How to get an SD-WAN implementation right

A real world story.

In my previous post, I have shared possible side effects of SD-WAN which enterprise and CIOs should understand prior to implementation. But SD-WAN can be a great solution to enterprise if the company’s objective is clear, and when the solution is implemented in the right way. The best way to explain this is by considering an actual use case.

This customer had been growing consistently and fairly quickly for the past decade. Its traditional MPLS WAN was becoming the bottle neck for its expansion. The application performance - and with it the user experience - was getting worse and it wasn't clear why this was so and what could be done to improve it, while containing the overall costs. Also the customer was struggling with the complexity and slow speed of execution for any change required at their branch offices.

The solution that NTT Communications (NTT Com) implemented is a managed hybrid-WAN network infrastructure with an SD-WAN overlay network – I will define these terms later.

The main advantages of this solution are: improved user-experience with visibility of the application performance, not just of the traffic by application, simplified change management and substantially lower operational cost.

The original network of the customer was a typical MPLS-based network, a so-called traditional WAN. The access technology used to connect to the network was leased lines or the internet (for IPSec access into MPLS). Backups were passive - so no traffic traveled through them until an outage occurred.

The side effect of this solution was the ‘hairpin routing‘ via the regional data center for: internet, public cloud, remote workers and extranet — which was the main reason for the degraded user-experience; and a lot of unutilized backup capacity.

The network infrastructure that NTT Com delivered is a hybrid-WAN, which fixes the troubles of the traditional WAN by taking advantage of the internet as transport and by integrating this with an MPLS core to ensure a balanced compromise between cost and performance.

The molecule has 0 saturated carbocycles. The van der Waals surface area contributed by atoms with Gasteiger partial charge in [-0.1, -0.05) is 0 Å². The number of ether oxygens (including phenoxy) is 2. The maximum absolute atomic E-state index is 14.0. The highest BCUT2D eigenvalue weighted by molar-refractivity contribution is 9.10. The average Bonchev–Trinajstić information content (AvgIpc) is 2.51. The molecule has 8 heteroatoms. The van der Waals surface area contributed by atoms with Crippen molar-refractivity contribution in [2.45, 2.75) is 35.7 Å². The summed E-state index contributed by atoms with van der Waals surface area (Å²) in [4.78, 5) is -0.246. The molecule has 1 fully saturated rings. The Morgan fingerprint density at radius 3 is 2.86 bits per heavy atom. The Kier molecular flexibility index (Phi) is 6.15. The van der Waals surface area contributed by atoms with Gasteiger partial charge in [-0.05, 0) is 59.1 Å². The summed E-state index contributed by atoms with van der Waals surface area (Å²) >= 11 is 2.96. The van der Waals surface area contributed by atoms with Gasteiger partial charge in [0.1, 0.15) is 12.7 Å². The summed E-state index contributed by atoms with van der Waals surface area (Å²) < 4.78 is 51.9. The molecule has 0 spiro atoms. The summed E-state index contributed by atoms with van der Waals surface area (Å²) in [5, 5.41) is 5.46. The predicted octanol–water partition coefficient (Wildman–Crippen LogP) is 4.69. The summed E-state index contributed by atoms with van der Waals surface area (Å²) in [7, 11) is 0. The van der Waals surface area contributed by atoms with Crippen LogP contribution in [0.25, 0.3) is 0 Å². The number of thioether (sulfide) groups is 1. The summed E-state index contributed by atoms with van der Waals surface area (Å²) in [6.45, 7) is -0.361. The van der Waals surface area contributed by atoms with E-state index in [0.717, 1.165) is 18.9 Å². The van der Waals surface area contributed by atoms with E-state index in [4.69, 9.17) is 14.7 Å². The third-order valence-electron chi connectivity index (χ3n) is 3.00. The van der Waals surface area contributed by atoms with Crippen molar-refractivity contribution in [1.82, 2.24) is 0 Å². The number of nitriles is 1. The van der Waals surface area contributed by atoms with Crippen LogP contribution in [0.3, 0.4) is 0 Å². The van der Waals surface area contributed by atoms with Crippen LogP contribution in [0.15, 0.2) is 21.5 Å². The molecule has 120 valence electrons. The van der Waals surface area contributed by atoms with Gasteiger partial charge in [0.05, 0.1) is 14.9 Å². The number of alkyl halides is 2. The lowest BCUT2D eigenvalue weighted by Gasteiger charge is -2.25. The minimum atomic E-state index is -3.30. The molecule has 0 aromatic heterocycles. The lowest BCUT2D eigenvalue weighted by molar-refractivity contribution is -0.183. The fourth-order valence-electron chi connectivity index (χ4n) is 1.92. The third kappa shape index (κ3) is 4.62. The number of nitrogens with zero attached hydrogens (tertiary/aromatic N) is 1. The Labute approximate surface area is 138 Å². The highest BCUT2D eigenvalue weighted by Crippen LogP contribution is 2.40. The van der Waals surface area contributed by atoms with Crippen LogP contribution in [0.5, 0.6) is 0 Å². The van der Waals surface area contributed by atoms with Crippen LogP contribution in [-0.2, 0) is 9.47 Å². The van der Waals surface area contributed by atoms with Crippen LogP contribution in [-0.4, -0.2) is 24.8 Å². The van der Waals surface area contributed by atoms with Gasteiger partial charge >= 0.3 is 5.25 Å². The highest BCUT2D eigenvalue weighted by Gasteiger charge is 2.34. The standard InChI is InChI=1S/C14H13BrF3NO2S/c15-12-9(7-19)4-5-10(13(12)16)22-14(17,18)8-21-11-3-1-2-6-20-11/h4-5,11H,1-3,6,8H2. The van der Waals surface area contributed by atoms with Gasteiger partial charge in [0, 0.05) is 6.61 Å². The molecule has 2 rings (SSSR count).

Additional functions, such as the cloud-based secure web gateway are provided through function virtualization without the need of additional hardware devices to be deployed on site.

Wherever multiple accesses are available then the traffic can be balanced between the MPLS and the internet VPN by defining which application would use which connection: so it would either travel over MPLS or over the internet.

The common side effects of a hybrid-WAN are the static routing of the applications on a predetermined path and a fairly complex management.

The SD-WAN adds an overlay network to the hybrid-WAN, with the objective being to optimize the performance of the applications transported over the WAN by dynamically selecting the best available path to reach the destination (so, differently from a hybrid WAN where the path is not predefined). This optimization feature is provided by a central controller that monitors the health of the end-to-end connectivity in real time. Application visibility is a critical feature in this use case and is an integral part to the solution.

Takeaways from this series of posts:

  • SD-WAN is great but not as simple as it seems to most enterprises

    • Unless you have dedicated IT staff with SD-WAN and network expertise, look for a managed SD-WAN provider

  • Not all providers are made equal: this has been always true but with SD-WAN the difference can be substantial and meaningful

    • Take time to select the right provider 

  • Not all SD-WAN products bring the same value

    • Evaluate different solutions and choose the solution that fits you now and tomorrow — consider your own roadmap and not just the vendors.

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